Meanwhile the Anglican Church has a former oil industry executive Justin Welby as the new Archbishop of Canterbury. Although women have been ordained clergy for 20 years, a recent decision still prevents them from becoming bishops. This is a very disheartening, especially as more women than men are joining the ministry.

ASYLUM SEEKERS: Conditions for asylum seekers living in tents in Nauru, possibly for years, have been described as “appalling” and “completely unacceptable” by Amnesty International.  More than 7500 Australia bound asylum seekers have arrived by boat since August, not discouraged by the hypocritical and inhumane government policies, or the very dangerous journey (7 asylum seeker boats have sunk in 3 years with the loss of 400 lives).  Appallingly, the “race to the bottom” by both parties just gets deeper and deeper.  Australia’s mainland was even excised from our migration zone!

Into seas without a shore, 2012. Photograph by Mark Kimber. Courtesy Stills Gallery.

Mark Kimber builds miniature sets with added special effects, and then photographs them. I think he is very creative and imaginative and this image of the ship is so evocative – and ambiguous, I could not resist buying it. I loved many of the photographs in his recent exhibition The Pale Mirror.

ENVIRONMENT: Our Environment Minister Tony Burke has been very busy and quite successful with some highly contentious issues.  He has juggled the competing interests in the Murray-Darling Basin Plan (irrigators, communities, environmentalists etc), and placated opposition by spending a “flood” of money over the last few years on already beneficial  infrastructure and “buy-backs”.  Environmentalists still think that not enough water will be returned to maintain the health of the rivers.  The long running forestry dispute in Tasmania may be finally close to a resolution, or a workable compromise.  The supertrawler has been banned from fishing in Australian waters for two years and the Japanese have cancelled this year’s whale hunt.

2.3 million square kilometres of Marine Parks around Australia have been declared.  Unfortunately there has been a 50% increase in coral bleaching on the Great Barrier Reef – due to agricultural run-off, hurricanes, but primarily star of thorns. There is a GetUp! campaign asking for support to protect the Great Barrier Reef, and to ask Tony Burke to commission an independent scientific review of mining operations affecting the reef.  The dredging to build new port facilities on the coast of Queensland is proving very destructive.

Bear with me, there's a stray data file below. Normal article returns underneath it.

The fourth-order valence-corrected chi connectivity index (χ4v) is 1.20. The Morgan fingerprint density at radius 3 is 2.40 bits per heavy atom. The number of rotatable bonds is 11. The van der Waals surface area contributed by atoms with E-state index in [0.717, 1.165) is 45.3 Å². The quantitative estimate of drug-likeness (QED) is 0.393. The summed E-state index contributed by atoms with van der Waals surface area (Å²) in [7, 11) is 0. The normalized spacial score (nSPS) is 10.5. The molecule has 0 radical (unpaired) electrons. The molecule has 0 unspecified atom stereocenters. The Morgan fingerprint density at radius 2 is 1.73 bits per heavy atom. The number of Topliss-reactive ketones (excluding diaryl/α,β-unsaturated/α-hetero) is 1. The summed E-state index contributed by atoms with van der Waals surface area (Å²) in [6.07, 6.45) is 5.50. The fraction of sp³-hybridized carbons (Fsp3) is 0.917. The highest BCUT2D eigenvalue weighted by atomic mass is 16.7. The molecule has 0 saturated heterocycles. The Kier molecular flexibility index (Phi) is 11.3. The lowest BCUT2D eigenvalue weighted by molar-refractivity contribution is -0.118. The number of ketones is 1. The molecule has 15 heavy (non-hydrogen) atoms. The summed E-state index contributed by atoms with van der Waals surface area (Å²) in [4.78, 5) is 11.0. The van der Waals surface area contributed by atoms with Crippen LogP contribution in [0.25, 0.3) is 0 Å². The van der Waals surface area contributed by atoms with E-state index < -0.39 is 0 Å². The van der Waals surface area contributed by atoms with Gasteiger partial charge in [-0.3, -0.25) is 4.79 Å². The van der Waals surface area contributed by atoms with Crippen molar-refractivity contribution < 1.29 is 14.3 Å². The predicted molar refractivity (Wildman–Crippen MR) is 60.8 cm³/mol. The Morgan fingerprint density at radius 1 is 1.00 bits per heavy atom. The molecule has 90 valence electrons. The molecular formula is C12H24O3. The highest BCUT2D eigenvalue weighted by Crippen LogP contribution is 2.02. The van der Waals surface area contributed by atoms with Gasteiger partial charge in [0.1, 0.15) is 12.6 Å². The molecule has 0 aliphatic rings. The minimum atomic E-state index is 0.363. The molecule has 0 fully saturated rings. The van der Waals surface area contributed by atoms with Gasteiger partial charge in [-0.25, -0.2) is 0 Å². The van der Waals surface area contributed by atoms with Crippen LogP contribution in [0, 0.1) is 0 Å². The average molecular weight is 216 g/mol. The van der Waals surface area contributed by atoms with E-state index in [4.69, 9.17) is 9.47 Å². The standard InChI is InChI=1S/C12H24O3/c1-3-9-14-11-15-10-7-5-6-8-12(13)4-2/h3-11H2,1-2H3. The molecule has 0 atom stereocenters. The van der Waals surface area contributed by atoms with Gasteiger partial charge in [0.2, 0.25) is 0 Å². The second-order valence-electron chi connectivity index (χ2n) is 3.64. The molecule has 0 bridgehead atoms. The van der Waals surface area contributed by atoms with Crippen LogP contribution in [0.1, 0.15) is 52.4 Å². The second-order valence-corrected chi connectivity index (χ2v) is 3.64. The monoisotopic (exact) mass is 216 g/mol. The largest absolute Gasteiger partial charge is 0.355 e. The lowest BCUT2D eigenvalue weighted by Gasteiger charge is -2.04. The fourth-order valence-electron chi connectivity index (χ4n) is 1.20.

Catlin Seaview Survey

Catlin Seaview Survey

Log onto Catlin Seaview Survey to explore the Great Barrier Reef while we have it!  The Australian Marine Conservation Society International Union for Conservation of Nature lists endangered fish – and what  fish we should eat and not eat.

LIVE EXPORTS:  With the recent cruel and unnecessary slaughter of 20,000 Australian sheep in Pakistan, the live animal exports issue is again being debated.  Apparently New Zealand has phased out live exports trading which has been profitably replaced by domestic processes.

CLIMATE CHANGE:  I think we are at the point of accepting  – no longer debating, that the climate is changing and  global warming is a factor, and humans contribute to this.  People will debate timelines, severity, solutions etc, but many more countries are beginning to understand the urgency and are taking action. It took Hurricane Sandy however, to finally have the words “climate change” mentioned during the US presidential campaign. According to a very alarming Report to climate change negotiations in Doha, Qatar, the release of greenhouse gases from the melting of the Arctic permafrost “could ultimately account for up to 39% of total emissions”.

In Australia, official meteorological records kept over 100 years from across Australia, have shown that there has been a 1 degree rise in land and sea temperatures.  Spring now comes two weeks earlier and we are having more rain “than ever”.  The World Bank has forecast what could be a disastrous rise of 4 degrees before the end of the century – also confirmed by a UN Environment Program report, while Price Waterhouse-Coopers forecast 6 degrees. Much greater effort needs to be made urgently by all countries. With the carbon “tax” implemented, Australia may even be ahead of our projected targets and timelines.

Rather disgracefully, many of our own scientists felt it necessary to go to Canberra recently to protest at how their research on, for example, climate change, sustainable stocks etc is questioned or ignored, and underfunded.